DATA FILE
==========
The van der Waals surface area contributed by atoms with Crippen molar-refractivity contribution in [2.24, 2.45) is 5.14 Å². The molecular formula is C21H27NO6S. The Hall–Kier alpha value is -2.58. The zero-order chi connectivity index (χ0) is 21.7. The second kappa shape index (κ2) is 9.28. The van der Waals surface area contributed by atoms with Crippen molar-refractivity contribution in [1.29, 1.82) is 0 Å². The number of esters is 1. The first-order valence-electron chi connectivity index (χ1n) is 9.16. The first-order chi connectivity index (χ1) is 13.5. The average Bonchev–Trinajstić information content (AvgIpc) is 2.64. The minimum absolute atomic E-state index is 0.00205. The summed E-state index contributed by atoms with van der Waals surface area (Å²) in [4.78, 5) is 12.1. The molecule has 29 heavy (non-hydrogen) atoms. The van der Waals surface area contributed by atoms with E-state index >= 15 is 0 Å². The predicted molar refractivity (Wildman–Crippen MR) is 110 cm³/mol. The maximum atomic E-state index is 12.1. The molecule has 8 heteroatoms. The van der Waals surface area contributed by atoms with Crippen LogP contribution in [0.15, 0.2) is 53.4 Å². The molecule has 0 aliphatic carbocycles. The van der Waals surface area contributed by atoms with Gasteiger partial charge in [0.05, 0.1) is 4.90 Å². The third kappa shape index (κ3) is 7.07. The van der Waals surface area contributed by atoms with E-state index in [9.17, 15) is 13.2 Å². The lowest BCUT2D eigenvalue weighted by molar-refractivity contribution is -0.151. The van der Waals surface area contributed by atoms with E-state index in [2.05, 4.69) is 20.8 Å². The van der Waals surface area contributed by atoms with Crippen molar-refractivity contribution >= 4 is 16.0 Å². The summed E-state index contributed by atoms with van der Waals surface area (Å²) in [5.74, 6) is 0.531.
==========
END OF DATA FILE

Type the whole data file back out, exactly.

The van der Waals surface area contributed by atoms with Crippen molar-refractivity contribution in [2.24, 2.45) is 5.14 Å². The molecular formula is C21H27NO6S. The Hall–Kier alpha value is -2.58. The zero-order chi connectivity index (χ0) is 21.7. The second kappa shape index (κ2) is 9.28. The van der Waals surface area contributed by atoms with Crippen molar-refractivity contribution in [1.29, 1.82) is 0 Å². The number of esters is 1. The first-order valence-electron chi connectivity index (χ1n) is 9.16. The first-order chi connectivity index (χ1) is 13.5. The average Bonchev–Trinajstić information content (AvgIpc) is 2.64. The minimum absolute atomic E-state index is 0.00205. The summed E-state index contributed by atoms with van der Waals surface area (Å²) in [4.78, 5) is 12.1. The molecule has 29 heavy (non-hydrogen) atoms. The van der Waals surface area contributed by atoms with E-state index >= 15 is 0 Å². The predicted molar refractivity (Wildman–Crippen MR) is 110 cm³/mol. The maximum atomic E-state index is 12.1. The molecule has 8 heteroatoms. The van der Waals surface area contributed by atoms with Crippen LogP contribution in [0.15, 0.2) is 53.4 Å². The molecule has 0 aliphatic carbocycles. The van der Waals surface area contributed by atoms with Gasteiger partial charge in [0.05, 0.1) is 4.90 Å². The third kappa shape index (κ3) is 7.07. The van der Waals surface area contributed by atoms with E-state index in [9.17, 15) is 13.2 Å². The lowest BCUT2D eigenvalue weighted by molar-refractivity contribution is -0.151. The van der Waals surface area contributed by atoms with E-state index in [2.05, 4.69) is 20.8 Å². The van der Waals surface area contributed by atoms with Crippen molar-refractivity contribution >= 4 is 16.0 Å². The summed E-state index contributed by atoms with van der Waals surface area (Å²) in [5.74, 6) is 0.531.